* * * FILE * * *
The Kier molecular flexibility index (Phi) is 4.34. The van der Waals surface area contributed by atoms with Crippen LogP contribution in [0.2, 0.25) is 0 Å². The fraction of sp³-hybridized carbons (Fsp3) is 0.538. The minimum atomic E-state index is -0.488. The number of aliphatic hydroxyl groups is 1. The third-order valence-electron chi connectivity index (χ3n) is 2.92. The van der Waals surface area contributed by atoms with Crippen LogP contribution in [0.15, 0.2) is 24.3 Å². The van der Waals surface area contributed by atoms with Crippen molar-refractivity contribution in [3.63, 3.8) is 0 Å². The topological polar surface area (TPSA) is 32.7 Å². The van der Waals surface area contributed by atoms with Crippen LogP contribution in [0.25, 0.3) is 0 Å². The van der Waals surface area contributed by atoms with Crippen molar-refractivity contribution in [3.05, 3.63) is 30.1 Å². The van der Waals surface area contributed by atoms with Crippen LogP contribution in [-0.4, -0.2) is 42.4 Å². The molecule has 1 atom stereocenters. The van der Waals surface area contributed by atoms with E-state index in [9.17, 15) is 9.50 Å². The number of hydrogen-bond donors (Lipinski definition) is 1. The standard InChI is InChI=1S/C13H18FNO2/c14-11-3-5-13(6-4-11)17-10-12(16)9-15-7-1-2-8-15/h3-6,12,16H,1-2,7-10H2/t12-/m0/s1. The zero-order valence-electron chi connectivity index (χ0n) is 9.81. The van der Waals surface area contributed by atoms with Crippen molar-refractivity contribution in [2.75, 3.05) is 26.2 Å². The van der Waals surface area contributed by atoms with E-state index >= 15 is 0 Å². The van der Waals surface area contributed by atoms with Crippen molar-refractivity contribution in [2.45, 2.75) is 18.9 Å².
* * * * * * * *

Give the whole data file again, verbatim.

The Kier molecular flexibility index (Phi) is 4.34. The van der Waals surface area contributed by atoms with Crippen LogP contribution in [0.2, 0.25) is 0 Å². The fraction of sp³-hybridized carbons (Fsp3) is 0.538. The minimum atomic E-state index is -0.488. The number of aliphatic hydroxyl groups is 1. The third-order valence-electron chi connectivity index (χ3n) is 2.92. The van der Waals surface area contributed by atoms with Crippen LogP contribution in [0.15, 0.2) is 24.3 Å². The van der Waals surface area contributed by atoms with Crippen molar-refractivity contribution in [3.63, 3.8) is 0 Å². The topological polar surface area (TPSA) is 32.7 Å². The van der Waals surface area contributed by atoms with Crippen LogP contribution in [0.25, 0.3) is 0 Å². The van der Waals surface area contributed by atoms with Crippen molar-refractivity contribution in [3.05, 3.63) is 30.1 Å². The van der Waals surface area contributed by atoms with Crippen LogP contribution in [-0.4, -0.2) is 42.4 Å². The molecule has 1 atom stereocenters. The van der Waals surface area contributed by atoms with E-state index in [9.17, 15) is 9.50 Å². The number of hydrogen-bond donors (Lipinski definition) is 1. The standard InChI is InChI=1S/C13H18FNO2/c14-11-3-5-13(6-4-11)17-10-12(16)9-15-7-1-2-8-15/h3-6,12,16H,1-2,7-10H2/t12-/m0/s1. The zero-order valence-electron chi connectivity index (χ0n) is 9.81. The van der Waals surface area contributed by atoms with Crippen molar-refractivity contribution in [2.75, 3.05) is 26.2 Å². The van der Waals surface area contributed by atoms with E-state index >= 15 is 0 Å². The van der Waals surface area contributed by atoms with Crippen molar-refractivity contribution in [2.45, 2.75) is 18.9 Å².